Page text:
Pediatric phyllodes tumors: A review of the National Cancer Data Base and adherence to NCCN guidelines for phyllodes tumor treatment.

Journal Article (Journal Article)

BACKGROUND: Phyllodes tumors are fibroepithelial breast lesions that are uncommon in women and rare among children. Due to scarcity, few large pediatric phyllodes tumor series exist. Current guidelines do not differentiate treatment recommendations between children and adults. We examined national guideline adherence for children and adults. METHODS: We queried the NCDB (2004-2014) for female patients with phyllodes tumor histology, excluding patients with missing age or survival data. Patients were stratified by age (pediatric <21, adult ≥21), and compared based on patient characteristics, treatment patterns, and survival. RESULTS: We identified 2787 cases of phyllodes tumor (2725 adult, 62 pediatric). Median age was 17years in children and 52years in adults. Margin positivity rates and median tumor size were similar between adults and children. Treatment was discordant with NCCN guidelines in 28.6% of adults and 14.5% of children through use of axillary staging, chemotherapy, adjuvant endocrine therapy, and radiotherapy. Five-year and ten-year survival were comparable between both groups. CONCLUSION: Children and adults present with similarly sized phyllodes tumors. Trends reveal high margin positivity rates, and overtreatment with regional axillary staging and systemic adjuvant therapies. Particularly in children, treatment decisions must consider risks of adjuvant therapy including radiation-related second primary cancers, given uncertain benefit. TYPE OF STUDY: Retrospective Comparative Study. LEVEL OF EVIDENCE: Level III.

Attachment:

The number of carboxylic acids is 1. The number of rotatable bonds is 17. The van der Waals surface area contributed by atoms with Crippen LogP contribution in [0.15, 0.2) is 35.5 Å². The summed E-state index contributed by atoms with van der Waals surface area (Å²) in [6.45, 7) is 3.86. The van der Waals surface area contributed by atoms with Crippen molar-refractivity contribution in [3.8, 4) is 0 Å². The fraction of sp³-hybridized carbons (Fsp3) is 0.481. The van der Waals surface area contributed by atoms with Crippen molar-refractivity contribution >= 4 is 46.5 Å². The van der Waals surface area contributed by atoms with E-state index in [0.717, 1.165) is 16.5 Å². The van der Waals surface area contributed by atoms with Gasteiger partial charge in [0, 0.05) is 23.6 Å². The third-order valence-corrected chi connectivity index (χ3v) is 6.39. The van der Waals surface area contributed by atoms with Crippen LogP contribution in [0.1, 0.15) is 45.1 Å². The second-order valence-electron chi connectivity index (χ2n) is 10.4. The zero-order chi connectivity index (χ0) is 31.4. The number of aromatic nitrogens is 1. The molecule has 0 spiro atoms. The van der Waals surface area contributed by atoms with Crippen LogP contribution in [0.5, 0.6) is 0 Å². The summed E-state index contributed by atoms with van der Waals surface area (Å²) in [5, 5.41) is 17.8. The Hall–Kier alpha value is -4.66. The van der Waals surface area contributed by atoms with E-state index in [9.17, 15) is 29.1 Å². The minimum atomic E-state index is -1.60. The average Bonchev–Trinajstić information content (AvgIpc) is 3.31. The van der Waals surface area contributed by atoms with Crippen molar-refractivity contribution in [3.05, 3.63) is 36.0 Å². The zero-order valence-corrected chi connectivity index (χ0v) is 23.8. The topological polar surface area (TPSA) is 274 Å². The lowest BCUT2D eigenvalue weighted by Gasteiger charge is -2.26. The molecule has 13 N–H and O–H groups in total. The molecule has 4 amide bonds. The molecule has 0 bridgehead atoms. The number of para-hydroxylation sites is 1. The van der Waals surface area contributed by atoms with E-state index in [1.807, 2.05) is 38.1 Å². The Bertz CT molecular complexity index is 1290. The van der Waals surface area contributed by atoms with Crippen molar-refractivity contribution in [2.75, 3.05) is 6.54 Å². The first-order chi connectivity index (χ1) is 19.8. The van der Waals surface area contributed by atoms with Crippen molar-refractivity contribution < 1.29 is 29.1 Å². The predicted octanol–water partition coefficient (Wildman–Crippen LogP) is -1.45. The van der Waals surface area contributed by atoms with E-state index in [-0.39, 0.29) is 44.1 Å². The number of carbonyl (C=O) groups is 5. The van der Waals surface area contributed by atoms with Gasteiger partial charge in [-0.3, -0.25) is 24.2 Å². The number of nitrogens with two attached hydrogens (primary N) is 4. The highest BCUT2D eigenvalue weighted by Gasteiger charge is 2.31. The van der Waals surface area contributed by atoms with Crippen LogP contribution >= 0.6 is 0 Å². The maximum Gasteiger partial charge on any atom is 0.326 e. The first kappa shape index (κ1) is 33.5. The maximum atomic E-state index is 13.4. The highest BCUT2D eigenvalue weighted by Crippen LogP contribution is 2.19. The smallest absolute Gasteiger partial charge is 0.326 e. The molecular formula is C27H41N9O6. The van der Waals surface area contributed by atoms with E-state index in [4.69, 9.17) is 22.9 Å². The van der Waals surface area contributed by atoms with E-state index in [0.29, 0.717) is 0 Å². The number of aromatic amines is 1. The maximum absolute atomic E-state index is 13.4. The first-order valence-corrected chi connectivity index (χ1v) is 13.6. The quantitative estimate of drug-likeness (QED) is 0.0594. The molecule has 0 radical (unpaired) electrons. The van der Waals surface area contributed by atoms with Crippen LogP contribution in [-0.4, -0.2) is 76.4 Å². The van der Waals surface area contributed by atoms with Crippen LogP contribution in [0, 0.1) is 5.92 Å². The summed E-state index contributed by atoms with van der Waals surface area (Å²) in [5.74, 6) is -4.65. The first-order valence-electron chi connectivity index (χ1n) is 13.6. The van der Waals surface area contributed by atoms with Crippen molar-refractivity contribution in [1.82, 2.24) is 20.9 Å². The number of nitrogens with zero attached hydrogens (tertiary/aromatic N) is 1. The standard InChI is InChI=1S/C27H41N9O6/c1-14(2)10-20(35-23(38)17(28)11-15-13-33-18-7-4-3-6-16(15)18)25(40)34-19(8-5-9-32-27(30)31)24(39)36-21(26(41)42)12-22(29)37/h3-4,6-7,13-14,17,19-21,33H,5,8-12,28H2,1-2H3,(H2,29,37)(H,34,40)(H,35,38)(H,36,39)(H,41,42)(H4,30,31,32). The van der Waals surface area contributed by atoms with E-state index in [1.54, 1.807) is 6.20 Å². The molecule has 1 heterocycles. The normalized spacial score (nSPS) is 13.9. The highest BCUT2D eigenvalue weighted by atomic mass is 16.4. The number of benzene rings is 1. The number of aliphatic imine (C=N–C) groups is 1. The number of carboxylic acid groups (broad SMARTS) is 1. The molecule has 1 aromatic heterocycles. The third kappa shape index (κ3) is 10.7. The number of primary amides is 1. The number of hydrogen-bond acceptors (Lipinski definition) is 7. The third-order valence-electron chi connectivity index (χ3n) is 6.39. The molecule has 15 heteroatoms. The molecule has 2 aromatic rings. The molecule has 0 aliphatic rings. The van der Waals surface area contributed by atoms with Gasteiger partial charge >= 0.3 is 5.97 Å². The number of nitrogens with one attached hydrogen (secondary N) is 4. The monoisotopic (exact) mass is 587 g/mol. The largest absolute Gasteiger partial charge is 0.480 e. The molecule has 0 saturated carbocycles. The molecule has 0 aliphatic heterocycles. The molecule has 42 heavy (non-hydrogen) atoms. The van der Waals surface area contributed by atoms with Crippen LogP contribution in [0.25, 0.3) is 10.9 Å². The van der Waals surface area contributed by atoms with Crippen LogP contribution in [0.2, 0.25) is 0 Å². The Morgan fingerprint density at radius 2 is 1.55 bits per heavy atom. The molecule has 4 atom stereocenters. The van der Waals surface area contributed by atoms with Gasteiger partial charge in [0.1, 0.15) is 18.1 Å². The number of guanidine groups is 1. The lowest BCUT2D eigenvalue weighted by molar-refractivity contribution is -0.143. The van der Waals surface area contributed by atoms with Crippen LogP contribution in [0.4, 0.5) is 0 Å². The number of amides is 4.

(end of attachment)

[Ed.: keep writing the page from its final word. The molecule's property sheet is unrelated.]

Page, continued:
Full Text

Duke Authors

Cited Authors

  • Leraas, HJ; Rosenberger, LH; Ren, Y; Ezekian, B; Nag, UP; Reed, CR; Thomas, SM; Hwang, E-SS; Tracy, ET

Published Date

  • June 2018

Published In

Volume / Issue

  • 53 / 6

Start / End Page

  • 1123 - 1128

PubMed ID

  • 29605260

Electronic International Standard Serial Number (EISSN)

  • 1531-5037

Digital Object Identifier (DOI)

  • 10.1016/j.jpedsurg.2018.02.070


  • eng

Conference Location

  • United States